Letter: Pres. Ali, PM Phillips confident ICJ will settle Venezuela border controversy peacefully

The World Court

Dear Editor,

Recently, President Dr Ali and Prime Minister Brigadier Mark Phillips have been preoccupied with addressing the border controversy and briefing the opposition on the false and illegitimate claims by President Maduro of Venezuela. Yet they found the time to meet with a delegation from the New York State Assembly who are on a fact-finding mission to verify and or dispel the alleged assertions that the PPP/C government is racist and that it discriminates against Afro-Guyanese who are the second largest ethnic group in Guyana after Indo-Guyanese.

Based on several media reports, the meetings were very constructive and meaningful, and President Ali was able to convince the New York delegation of his “One Guyana” vision which includes everyone regardless of their origin, race, or party affiliation.

Regarding the border controversy, both countries have been involved in a long-running dispute over their borders. However, in April, the International Court of Justice (ICJ) ruled that it had jurisdiction over the issue and would set a date to hear the case and hopefully, settle it. The latest claims by the Maduro regime over Guyana’s territory were reactivated recently after the discovery of oil and gas near the maritime border. As a result, President Maduro has scheduled a referendum for December 3, 2023, for the citizens of Venezuela to vote on whether their Government should annex Essequibo which constitutes two-thirds of Guyana’s territory including the potentially oil-rich areas. Critics have described the vote as a foregone conclusion and as a way for the ruling Maduro party to measure its strength ahead of planned elections next year and to encourage the ICJ to give it full rights over the disputed border territory.

The former Chief of Staff of the Guyana Defence Force (GDF) Prime Minister Brigadier Marks Phillips has made it clear that as far as the Government is concerned, Guyana’s 83,000 square miles belong to the people of Guyana and not Venezuela and that the border dispute was settled in the 1899 Arbitral Award—a decision accepted by the United Kingdom on behalf of its colony, British Guyana, and assented to by the United States on behalf of Venezuela.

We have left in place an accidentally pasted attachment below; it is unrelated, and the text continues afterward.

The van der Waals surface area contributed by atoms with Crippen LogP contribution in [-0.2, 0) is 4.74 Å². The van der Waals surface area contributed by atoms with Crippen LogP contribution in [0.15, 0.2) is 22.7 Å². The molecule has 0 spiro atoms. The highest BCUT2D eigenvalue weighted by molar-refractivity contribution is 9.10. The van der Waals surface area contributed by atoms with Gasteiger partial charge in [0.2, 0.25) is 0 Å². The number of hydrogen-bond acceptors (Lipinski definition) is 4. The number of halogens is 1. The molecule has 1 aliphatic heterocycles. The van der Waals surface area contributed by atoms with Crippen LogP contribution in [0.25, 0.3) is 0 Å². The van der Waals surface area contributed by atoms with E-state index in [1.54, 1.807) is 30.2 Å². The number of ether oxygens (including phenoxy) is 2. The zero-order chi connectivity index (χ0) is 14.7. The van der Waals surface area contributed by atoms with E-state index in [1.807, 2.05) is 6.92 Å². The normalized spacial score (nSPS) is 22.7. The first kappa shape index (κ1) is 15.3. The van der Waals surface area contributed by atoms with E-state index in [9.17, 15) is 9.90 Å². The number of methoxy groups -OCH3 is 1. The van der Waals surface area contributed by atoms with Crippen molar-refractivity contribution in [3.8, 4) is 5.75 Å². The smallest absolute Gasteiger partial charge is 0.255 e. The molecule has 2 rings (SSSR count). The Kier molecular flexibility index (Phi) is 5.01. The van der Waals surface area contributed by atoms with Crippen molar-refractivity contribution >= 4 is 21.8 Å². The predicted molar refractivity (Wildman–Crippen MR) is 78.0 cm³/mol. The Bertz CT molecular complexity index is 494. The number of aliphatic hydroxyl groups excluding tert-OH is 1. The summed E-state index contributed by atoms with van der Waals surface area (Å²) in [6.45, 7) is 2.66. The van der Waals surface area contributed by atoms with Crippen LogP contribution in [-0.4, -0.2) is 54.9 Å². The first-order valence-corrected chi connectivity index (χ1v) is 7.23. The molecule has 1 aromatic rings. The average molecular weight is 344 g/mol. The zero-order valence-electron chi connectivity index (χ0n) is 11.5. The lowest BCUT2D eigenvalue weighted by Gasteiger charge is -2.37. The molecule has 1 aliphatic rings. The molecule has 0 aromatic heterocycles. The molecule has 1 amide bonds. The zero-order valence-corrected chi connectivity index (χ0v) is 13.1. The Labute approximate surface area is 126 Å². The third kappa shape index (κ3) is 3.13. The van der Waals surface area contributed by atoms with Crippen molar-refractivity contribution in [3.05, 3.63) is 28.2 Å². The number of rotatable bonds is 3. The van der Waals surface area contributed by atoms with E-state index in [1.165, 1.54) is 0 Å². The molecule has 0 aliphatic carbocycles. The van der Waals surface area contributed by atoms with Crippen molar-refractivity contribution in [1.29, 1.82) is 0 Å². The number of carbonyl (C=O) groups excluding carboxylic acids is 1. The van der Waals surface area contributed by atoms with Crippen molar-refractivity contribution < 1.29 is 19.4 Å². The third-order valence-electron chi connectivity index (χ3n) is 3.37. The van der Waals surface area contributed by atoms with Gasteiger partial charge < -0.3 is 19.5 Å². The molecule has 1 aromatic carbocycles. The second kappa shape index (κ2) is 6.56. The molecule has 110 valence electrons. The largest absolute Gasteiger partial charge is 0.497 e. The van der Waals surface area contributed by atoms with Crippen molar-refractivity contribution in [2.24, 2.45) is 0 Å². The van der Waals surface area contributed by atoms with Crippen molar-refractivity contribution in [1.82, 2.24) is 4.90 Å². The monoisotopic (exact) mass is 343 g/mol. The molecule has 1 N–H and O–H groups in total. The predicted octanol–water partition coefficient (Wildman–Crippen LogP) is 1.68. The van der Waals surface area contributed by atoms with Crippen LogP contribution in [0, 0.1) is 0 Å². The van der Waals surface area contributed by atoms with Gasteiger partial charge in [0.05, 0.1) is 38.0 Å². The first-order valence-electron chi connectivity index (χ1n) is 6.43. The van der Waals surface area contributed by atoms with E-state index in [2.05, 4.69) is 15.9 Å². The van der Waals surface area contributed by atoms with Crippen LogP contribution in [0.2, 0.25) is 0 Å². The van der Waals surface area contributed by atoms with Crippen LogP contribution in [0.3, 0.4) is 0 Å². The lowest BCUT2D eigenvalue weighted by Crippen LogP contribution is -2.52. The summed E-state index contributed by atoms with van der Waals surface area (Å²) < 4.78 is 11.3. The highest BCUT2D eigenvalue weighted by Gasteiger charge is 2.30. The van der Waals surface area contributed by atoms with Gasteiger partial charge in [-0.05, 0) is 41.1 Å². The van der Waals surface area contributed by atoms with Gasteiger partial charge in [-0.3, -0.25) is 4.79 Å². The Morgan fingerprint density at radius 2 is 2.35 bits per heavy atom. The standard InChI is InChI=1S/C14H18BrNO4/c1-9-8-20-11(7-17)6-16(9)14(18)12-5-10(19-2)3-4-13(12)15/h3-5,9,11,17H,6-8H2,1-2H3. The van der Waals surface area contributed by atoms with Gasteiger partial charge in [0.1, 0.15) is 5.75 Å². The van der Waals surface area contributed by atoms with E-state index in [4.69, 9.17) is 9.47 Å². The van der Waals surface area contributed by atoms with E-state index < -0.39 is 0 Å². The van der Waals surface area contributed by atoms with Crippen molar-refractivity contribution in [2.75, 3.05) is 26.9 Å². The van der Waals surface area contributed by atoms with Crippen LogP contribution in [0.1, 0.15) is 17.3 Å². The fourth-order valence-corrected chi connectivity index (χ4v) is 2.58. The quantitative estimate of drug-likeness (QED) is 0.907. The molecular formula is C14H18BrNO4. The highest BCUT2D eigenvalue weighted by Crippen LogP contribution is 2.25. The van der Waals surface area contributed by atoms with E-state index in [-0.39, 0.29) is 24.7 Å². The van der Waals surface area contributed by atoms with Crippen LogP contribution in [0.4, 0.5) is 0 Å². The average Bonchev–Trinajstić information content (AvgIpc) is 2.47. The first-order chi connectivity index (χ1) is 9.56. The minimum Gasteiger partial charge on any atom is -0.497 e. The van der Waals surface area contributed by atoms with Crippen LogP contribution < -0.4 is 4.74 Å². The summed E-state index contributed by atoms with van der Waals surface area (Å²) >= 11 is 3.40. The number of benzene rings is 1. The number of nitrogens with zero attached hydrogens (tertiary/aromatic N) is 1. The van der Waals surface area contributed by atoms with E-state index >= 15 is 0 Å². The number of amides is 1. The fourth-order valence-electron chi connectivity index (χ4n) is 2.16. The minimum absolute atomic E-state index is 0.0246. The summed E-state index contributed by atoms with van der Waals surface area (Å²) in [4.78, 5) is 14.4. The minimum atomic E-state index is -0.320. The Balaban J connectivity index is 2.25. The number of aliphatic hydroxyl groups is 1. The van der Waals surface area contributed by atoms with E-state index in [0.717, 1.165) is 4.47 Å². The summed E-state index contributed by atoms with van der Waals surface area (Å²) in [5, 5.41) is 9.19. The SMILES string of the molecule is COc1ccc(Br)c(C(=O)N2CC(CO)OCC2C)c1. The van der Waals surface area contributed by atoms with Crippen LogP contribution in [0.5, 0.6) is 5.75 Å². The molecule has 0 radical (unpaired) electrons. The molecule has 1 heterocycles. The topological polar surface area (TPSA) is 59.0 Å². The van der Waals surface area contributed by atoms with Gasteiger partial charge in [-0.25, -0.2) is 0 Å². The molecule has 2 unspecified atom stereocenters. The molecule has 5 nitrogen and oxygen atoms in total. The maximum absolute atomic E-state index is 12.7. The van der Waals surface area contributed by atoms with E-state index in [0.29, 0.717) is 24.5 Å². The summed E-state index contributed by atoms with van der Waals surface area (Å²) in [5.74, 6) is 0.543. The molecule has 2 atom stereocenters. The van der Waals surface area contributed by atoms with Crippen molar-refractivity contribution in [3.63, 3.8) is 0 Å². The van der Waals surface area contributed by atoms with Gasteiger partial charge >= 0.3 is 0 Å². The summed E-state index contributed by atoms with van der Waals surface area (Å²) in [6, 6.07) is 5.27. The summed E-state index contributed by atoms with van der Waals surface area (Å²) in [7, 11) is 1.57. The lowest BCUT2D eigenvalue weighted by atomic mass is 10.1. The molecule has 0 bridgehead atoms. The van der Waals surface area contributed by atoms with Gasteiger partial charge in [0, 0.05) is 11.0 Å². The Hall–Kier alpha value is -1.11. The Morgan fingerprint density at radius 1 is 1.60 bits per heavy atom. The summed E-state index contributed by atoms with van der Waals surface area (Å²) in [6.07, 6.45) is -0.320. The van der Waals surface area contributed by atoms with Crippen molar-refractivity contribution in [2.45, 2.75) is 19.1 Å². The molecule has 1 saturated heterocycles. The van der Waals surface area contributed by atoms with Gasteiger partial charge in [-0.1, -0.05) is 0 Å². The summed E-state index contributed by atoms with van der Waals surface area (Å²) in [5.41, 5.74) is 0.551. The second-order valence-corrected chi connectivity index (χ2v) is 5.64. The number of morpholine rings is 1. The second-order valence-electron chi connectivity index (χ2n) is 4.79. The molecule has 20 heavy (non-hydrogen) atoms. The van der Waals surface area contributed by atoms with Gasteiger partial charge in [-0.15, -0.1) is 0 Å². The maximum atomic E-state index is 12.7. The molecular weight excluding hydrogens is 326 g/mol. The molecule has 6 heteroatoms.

According to PM Phillips, these are the facts, and Venezuela must stop its malicious and intimidating threats and abide by international law and allow the ICJ to settle the dispute peacefully. He continues to speak truth to power by stating that it has been the long-standing position of Latin American and the Caribbean countries, including Venezuela, that the Region must remain a zone of peace, therefore, any attempt by Venezuela to use force will threaten the peace and stability in the Region. (Speaking truth to power is a phrase coined by activist Baynard Rustin—the main organiser of the march in Washington, DC on August 28, 1963).

However, in a terse and powerful statement, President Ali has maintained that the controversy raised by Venezuela must be settled at the ICJ and that Guyana remains committed to peace and the Rule of Law. This was reiterated in a joint statement by the Government and the Opposition in which it was made clear that Essequibo belongs to Guyana and that no one should make the mistake and taking the nation for granted.

From the outset, both President Dr Ali and Opposition Leader Mr Aubrey Norton have insisted that Guyana’s sovereignty is paramount, and all Guyanese are completely united on the issue. Both have strongly condemned the flagrant violation of the Rule of Law by the Maduro regime and that no effort would be spared to resist Venezuela’s persistent exertions to undermine Guyana’s sovereignty and territorial integrity.

The leaders assured the nation of their firm and unfaltering commitment to the current judicial process that is being conducted under the aegis of the ICJ and are convinced that the high court would finally resolve the question raised by Venezuela over the validity of the 1899 Arbitral Award. Since then, the governments of Venezuela have treated the 124-year-old Arbitral Award as the final settlement of the border between the two countries. And have consistently recognised, affirmed, and relied upon the 1899 Arbitral Award as a full, perfect, and final settlement of the boundary between the then British Guiana and Venezuela.

As if this was not enough, President Ali has courageously declared that Guyana will not yield a square inch of Essequibo to the Bolivarian Republic of Venezuela. The declaration was made during his address at the launch of the Essequibo Chamber of Commerce and Industry’s annual Agro and Trade Expo at the Anna Regina Secondary School ground in response to the latest actions by Venezuela in pursuit of its false and fraudulent claim to the Essequibo region.

He thanked the international community and every right-thinking country, and especially Caricom for its pointed statement that the referendum proposed by Venezuela has no validity, bearing, or standing in international law and declared its support of the International Court of Justice which has the jurisdiction to determine the validity of the 1899 Arbitral Award which Venezuela questions.

Caricom also reaffirmed that international law strictly prohibits the Government of one State from unilaterally seizing, annexing, or incorporating the territory of another state. President Dr Ali and PM Phillips are confident that the ICJ will settle the border dispute peacefully and that Venezuela will accept the decision.

Dr Asquith Rose